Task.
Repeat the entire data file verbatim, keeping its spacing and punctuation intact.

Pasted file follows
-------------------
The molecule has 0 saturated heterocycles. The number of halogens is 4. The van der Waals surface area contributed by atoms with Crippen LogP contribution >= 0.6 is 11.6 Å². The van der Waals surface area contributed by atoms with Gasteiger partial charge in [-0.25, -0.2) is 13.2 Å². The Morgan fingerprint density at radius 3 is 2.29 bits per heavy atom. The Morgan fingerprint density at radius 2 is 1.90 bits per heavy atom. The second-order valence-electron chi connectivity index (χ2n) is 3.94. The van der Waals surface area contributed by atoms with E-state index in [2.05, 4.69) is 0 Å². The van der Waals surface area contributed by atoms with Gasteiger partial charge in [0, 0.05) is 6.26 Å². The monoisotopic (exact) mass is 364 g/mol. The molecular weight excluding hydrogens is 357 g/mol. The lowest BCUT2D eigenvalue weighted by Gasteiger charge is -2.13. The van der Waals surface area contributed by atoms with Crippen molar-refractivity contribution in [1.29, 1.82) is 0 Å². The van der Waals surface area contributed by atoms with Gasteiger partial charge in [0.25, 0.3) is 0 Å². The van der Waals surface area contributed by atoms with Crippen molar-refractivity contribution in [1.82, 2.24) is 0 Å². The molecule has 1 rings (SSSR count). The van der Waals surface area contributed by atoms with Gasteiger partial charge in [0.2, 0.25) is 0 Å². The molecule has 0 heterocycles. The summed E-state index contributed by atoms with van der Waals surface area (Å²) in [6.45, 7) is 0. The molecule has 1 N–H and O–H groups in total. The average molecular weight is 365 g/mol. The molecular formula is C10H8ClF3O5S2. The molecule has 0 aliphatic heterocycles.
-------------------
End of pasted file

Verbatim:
The molecule has 0 saturated heterocycles. The number of halogens is 4. The van der Waals surface area contributed by atoms with Crippen LogP contribution >= 0.6 is 11.6 Å². The van der Waals surface area contributed by atoms with Gasteiger partial charge in [-0.25, -0.2) is 13.2 Å². The Morgan fingerprint density at radius 3 is 2.29 bits per heavy atom. The Morgan fingerprint density at radius 2 is 1.90 bits per heavy atom. The second-order valence-electron chi connectivity index (χ2n) is 3.94. The van der Waals surface area contributed by atoms with E-state index in [2.05, 4.69) is 0 Å². The van der Waals surface area contributed by atoms with Gasteiger partial charge in [0, 0.05) is 6.26 Å². The monoisotopic (exact) mass is 364 g/mol. The molecular weight excluding hydrogens is 357 g/mol. The lowest BCUT2D eigenvalue weighted by Gasteiger charge is -2.13. The van der Waals surface area contributed by atoms with Crippen molar-refractivity contribution in [1.29, 1.82) is 0 Å². The van der Waals surface area contributed by atoms with Gasteiger partial charge in [0.25, 0.3) is 0 Å². The van der Waals surface area contributed by atoms with Crippen molar-refractivity contribution in [1.82, 2.24) is 0 Å². The molecule has 1 rings (SSSR count). The van der Waals surface area contributed by atoms with Gasteiger partial charge in [0.2, 0.25) is 0 Å². The molecule has 0 heterocycles. The summed E-state index contributed by atoms with van der Waals surface area (Å²) in [6.45, 7) is 0. The molecule has 1 N–H and O–H groups in total. The average molecular weight is 365 g/mol. The molecular formula is C10H8ClF3O5S2. The molecule has 0 aliphatic heterocycles.